Why I Bought A Sony Reader

Every time I finish a book and send it off to the editor, I like to get myself something. A present to myself, for all the hard work I've done over the past year. So at the start of this month I finally put my money where my mouth is and bought an e-ink reader, specifically a Sony PRS-500 e-reader with e-ink display.

The Sony PRs-500 is the successor to the Sony Librie, which was available only in Japan and wiped every book put into it after it had been there for sixty days, in a breathtaking display of corporate stupidity. The PRS 500 does nothing of the sort, fortunately.

Since the 500 came out, the 505 has been introduced; and at the time of writing, is now available for pre-order in the UK. Apparently it's a step up from the 500, but there's a mental limit in my head beyond which I just can't yet bring myself to spend when it comes to purchasing an ebook reader, no matter how shiny and gadgety. So I picked up the older model - the 500 - from an online seller for considerably less than it would cost me to purchase the 505 (it'll go for about £200).

There has been yet more talk recently on the impact of ebooks online, particularly in terms of Tor's promotional release of a couple of dozen of their books as free ebooks, including several titles which are already quite well known and successful. Esquire magazine is putting an e-ink display powered by a 90-day battery on a hundred thousand copies of one of its upcoming issues. The leading ebook devices were recently rated on The Gadget Show, and the internet is full of haters and lovers talking about the technology. Either it's a sign of the end, or the best thing that ever happened to writers - or, more usually, something in between.

I had to get one of these things, partly to satisfy my curiousity, partly because it feels like a prop out of the tv shows I watched when I was a kid, and partly - and most justifiably - because I'm in the Far East until next year, and any physical, ink-and-paper books I buy here I'm going to have to mail back home or lug on the plane. Not only that, I can store hundreds - potentially thousands - of ebooks on my Sony Reader. Any books I've purchased can be easily re-downloaded from whichever site I bought it from if I ever lose or irreparably damage the device.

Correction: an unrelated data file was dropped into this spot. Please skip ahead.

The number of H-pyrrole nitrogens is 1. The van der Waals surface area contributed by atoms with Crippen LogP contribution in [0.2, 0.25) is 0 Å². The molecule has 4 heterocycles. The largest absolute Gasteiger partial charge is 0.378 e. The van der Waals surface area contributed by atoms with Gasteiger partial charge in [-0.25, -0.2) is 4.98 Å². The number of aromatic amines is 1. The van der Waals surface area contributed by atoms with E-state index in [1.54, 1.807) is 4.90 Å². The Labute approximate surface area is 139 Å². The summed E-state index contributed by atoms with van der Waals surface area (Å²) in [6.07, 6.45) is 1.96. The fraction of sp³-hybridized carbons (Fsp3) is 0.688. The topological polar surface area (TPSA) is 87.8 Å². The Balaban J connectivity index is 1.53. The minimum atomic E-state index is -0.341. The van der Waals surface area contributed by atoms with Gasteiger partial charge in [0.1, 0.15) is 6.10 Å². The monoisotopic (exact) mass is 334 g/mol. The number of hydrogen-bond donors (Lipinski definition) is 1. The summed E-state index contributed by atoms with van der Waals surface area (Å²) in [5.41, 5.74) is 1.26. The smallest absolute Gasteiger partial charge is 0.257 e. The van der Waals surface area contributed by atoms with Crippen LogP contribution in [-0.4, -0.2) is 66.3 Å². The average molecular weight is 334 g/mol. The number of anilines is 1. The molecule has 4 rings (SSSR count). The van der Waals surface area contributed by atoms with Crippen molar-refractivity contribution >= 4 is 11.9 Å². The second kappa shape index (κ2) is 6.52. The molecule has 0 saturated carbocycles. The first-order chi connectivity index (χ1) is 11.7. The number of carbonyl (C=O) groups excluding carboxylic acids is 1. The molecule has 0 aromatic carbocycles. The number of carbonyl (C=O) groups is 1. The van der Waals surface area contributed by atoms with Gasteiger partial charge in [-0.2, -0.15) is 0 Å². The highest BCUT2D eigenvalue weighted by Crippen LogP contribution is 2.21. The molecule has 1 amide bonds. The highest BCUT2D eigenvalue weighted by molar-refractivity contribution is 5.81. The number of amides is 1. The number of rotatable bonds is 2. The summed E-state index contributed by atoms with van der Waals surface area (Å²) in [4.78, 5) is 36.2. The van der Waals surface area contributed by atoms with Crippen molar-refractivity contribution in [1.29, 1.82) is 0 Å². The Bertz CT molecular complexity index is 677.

Since I got it, it's rarely been away from my hands. It's easy to read - in fact, it's easier to read in sunlight or bright light than any computer screen. It looks like actual printed letters - until you hit the next page button and, boom, it blanks out and refreshes with new text.

It is, as they say, as light as a paperback, but thinner. The fake leather jacket it comes with probably weighs as much as the reader itself. The quality of the appearance of the text is really quite startling. The screen is at times slightly reflective - something I understand has been improved on in later ebook readers.

It lacks, of course, the physical tactility of paper, yet the eye is very much fooled into believing it's looking at letters printed onto something very paper-like - with the caveat that the 'paper' is light grey in colour.

What really needs to be addressed about ebook readers in contrast to their printed cousins has more to do with habit and tactility than anything else.

I have, like many people reading this blog, a certain emotional investment in the owning of and display of paper books. When we (people like you and me) finish reading a book, we don't stick it in a box in a cupboard - we put them on display, on shelves. We like to be seen to be readers, to have the breadth of our reading and our tastes on full display. We covet books as physical artefacts. Or at least those of who are voracious readers do - by which I mean, say, anyone who owns more than a hundred books (almost eight hundred in my case, although it would be considerably more if the titles I know I won't miss or didn't particularly like in the first place weren't constantly winnowed out and given to friends).

There is, indeed, a smell and tactility to real books that e-readers cannot match.

And yet, and yet ...

When I first moved out of home and into a flat with friends lo, so many years ago, there were two things that caused me the greatest difficulty when it came to the physical process of moving. A collection of nearly a thousand vinyl lp's, and almost as many books, went with me. They had to be stored, they had to be visible, and I sure as hell wasn't going to leave them behind. They felt like they were part of me. And yet every time I wanted to move to a different flat - and I moved around quite a lot over the next several years - I had to drag this vast tonnage of plastic and paper with me every single time.

I knew people who had much less 'stuff' than me. If they wanted to move flat, they could get everything they owned into a backpack and off they went. I envied them, but I couldn't bring myself to ever contemplate losing my books and albums. It simply wasn't an idea I was prepared ever to entertain.

And yet I now have almost my entire vinyl collection in mp3 format, crammed onto a device about the same size as a packet of cigarettes. The vinyl has indeed been consigned to a cupboard in a flat back in Glasgow, a long way from Taipei. I don't miss them nearly as much, perhaps because I no longer assign them the same value as I do my books.

And not just books: almost a hundred issues of Interzone. Maybe a hundred more of more of obscure publications like SF Eye, New Pathways, and many more that seem indelibly linked into my experience of being of a certain mind and in a certain time and place. Stuff that all led and fed into the process of my becoming a professional writer. Indispensable, in other words; but far from practical when when it comes to having room for them.